Sticky Notes of Thoughts

…because some thoughts are worth remembering

On Following One’s Values

Plumeria

I didn’t realize how fortunate I was to have worked with co-founders with similar values. It is rare to have the vision quite clearly in our minds from the get-go, because there is usually an iteration process of having to articulate why you don’t want to do something a certain way and digging deep (like asking why 5 times) to realize what you stand for and what you want the company to be.

For LavaNet, we wanted to be the best Internet Service Provider (ISP), and not necessarily the biggest. That statement led to a bunch of other decisions, mixed with core personal values we brought to the table (we wanted to have fun with our jobs, we want the customers to be treated the way we would want to, we treat ourselves, our vendors, partners and customers with respect), which then led to further implementation decision, such as whether we should have dedicated phone lines for staff to log in from off site. The answer was no, because we should have sufficient phone lines to serve our customers and plan for that, so we should not need special lines dedicated for staff-only use.

Then we established the No Busy Policy. Back in the day, when you have to “dial” a phone number to get connected to a server at the ISP. Because the Internet was booming, our competitors all seemed to suffer from busy signals, where all of the ISP’s phone lines were jammed at peak period of use (e.g., Sunday night, right after dinner, etc.). Because we focused on the quality of our service, we had fiercely competent (that was one of our core values) and passionate (another one) alpha geeks who had the technical knowhow and the desire to keep our service humming. They came up with an algorithm and a set of procedures for what to measure, when to initiate the phone line capacity expansion, etc. Of course, there would be hiccups with our vendors unexpectedly unable to deliver on time, and the   new customer sign up rate could be hard to predict.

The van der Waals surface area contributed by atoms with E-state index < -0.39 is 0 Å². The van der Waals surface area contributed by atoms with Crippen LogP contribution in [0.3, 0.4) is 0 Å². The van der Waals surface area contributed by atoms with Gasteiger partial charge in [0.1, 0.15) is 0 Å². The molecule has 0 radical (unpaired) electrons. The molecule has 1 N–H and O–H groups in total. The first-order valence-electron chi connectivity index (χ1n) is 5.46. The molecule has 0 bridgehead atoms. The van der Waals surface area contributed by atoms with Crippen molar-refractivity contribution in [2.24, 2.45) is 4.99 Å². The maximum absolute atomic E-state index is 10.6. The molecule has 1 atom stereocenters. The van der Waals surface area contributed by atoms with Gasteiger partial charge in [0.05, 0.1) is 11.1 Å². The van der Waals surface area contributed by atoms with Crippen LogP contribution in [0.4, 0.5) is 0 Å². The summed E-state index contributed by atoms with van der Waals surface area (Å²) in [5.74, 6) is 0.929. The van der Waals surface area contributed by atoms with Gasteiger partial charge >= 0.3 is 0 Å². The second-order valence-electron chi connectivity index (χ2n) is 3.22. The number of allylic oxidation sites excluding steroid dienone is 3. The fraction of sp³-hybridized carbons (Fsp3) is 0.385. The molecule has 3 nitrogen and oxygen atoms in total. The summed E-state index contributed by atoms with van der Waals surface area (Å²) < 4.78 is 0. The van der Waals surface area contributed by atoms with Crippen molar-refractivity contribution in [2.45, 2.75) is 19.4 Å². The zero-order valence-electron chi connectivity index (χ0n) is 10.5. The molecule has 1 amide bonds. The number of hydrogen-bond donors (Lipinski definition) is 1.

So, we did the unthinkable: we declared that we would turn away new customers from signing up with our service if we thought it would jeopardize the quality of our service by giving busy signals. We showed our existing customers that we were prioritizing their experience over our profits, and we showed our potential customers that we would only want to offer them the service they deserved. We ended up having to create a waiting list of potential customers, who had completed their application forms all ready to go.

It turned out to be one of the best branding opportunity we created. We knew why it benefited the potential customers, and we communicated it carefully in our ads, when we took phone calls. They knew we had a vision, and it wasn’t just lip service. They were more than happy to wait to be part of the club that would prioritize the  quality experience of the customers. The icing on the cake? Once part of our customer base, they were fiercely loyal (because they had to believe it was worth the wait), and their word-of-mouth advertising more than made up for the potential revenue from new customer signups.

It takes balls to not take in a new customer. We took that risk because when the founders, the sales staff and the system administrators, all believed in the vision of quality, our action didn’t feel like a gamble, but merely a bold realization of our shared vision.

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This entry was posted on March 29, 2015 by in Management and tagged , , , .
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